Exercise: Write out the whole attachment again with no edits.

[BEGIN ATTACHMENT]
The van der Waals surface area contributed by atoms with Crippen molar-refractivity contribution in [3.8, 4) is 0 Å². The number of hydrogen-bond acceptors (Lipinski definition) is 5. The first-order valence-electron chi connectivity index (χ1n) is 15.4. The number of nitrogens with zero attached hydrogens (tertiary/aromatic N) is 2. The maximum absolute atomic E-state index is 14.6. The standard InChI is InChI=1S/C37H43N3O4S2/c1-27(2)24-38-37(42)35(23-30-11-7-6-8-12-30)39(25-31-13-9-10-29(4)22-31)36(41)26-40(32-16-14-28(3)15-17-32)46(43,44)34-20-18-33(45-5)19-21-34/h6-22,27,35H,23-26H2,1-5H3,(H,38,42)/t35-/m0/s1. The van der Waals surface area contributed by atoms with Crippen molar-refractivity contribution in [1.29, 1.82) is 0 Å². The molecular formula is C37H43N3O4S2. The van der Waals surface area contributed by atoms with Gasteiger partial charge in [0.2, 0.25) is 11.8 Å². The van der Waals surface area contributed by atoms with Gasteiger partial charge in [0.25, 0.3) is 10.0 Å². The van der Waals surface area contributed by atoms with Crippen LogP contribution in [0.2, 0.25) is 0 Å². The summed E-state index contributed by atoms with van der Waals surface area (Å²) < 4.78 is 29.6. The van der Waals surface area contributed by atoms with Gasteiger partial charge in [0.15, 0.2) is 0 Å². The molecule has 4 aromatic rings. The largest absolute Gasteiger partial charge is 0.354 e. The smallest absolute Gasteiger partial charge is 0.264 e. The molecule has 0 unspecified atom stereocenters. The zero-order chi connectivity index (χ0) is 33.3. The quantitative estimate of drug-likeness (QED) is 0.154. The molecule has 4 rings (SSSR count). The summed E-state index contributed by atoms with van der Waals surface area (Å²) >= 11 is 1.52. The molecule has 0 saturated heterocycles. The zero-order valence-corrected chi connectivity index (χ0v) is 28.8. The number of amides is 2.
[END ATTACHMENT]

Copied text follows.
The van der Waals surface area contributed by atoms with Crippen molar-refractivity contribution in [3.8, 4) is 0 Å². The number of hydrogen-bond acceptors (Lipinski definition) is 5. The first-order valence-electron chi connectivity index (χ1n) is 15.4. The number of nitrogens with zero attached hydrogens (tertiary/aromatic N) is 2. The maximum absolute atomic E-state index is 14.6. The standard InChI is InChI=1S/C37H43N3O4S2/c1-27(2)24-38-37(42)35(23-30-11-7-6-8-12-30)39(25-31-13-9-10-29(4)22-31)36(41)26-40(32-16-14-28(3)15-17-32)46(43,44)34-20-18-33(45-5)19-21-34/h6-22,27,35H,23-26H2,1-5H3,(H,38,42)/t35-/m0/s1. The van der Waals surface area contributed by atoms with Crippen molar-refractivity contribution in [1.29, 1.82) is 0 Å². The molecular formula is C37H43N3O4S2. The van der Waals surface area contributed by atoms with Gasteiger partial charge in [0.2, 0.25) is 11.8 Å². The van der Waals surface area contributed by atoms with Gasteiger partial charge in [0.25, 0.3) is 10.0 Å². The van der Waals surface area contributed by atoms with Crippen LogP contribution in [0.2, 0.25) is 0 Å². The summed E-state index contributed by atoms with van der Waals surface area (Å²) < 4.78 is 29.6. The van der Waals surface area contributed by atoms with Gasteiger partial charge in [0.15, 0.2) is 0 Å². The molecule has 4 aromatic rings. The largest absolute Gasteiger partial charge is 0.354 e. The smallest absolute Gasteiger partial charge is 0.264 e. The molecule has 0 unspecified atom stereocenters. The zero-order chi connectivity index (χ0) is 33.3. The quantitative estimate of drug-likeness (QED) is 0.154. The molecule has 4 rings (SSSR count). The summed E-state index contributed by atoms with van der Waals surface area (Å²) >= 11 is 1.52. The molecule has 0 saturated heterocycles. The zero-order valence-corrected chi connectivity index (χ0v) is 28.8. The number of amides is 2.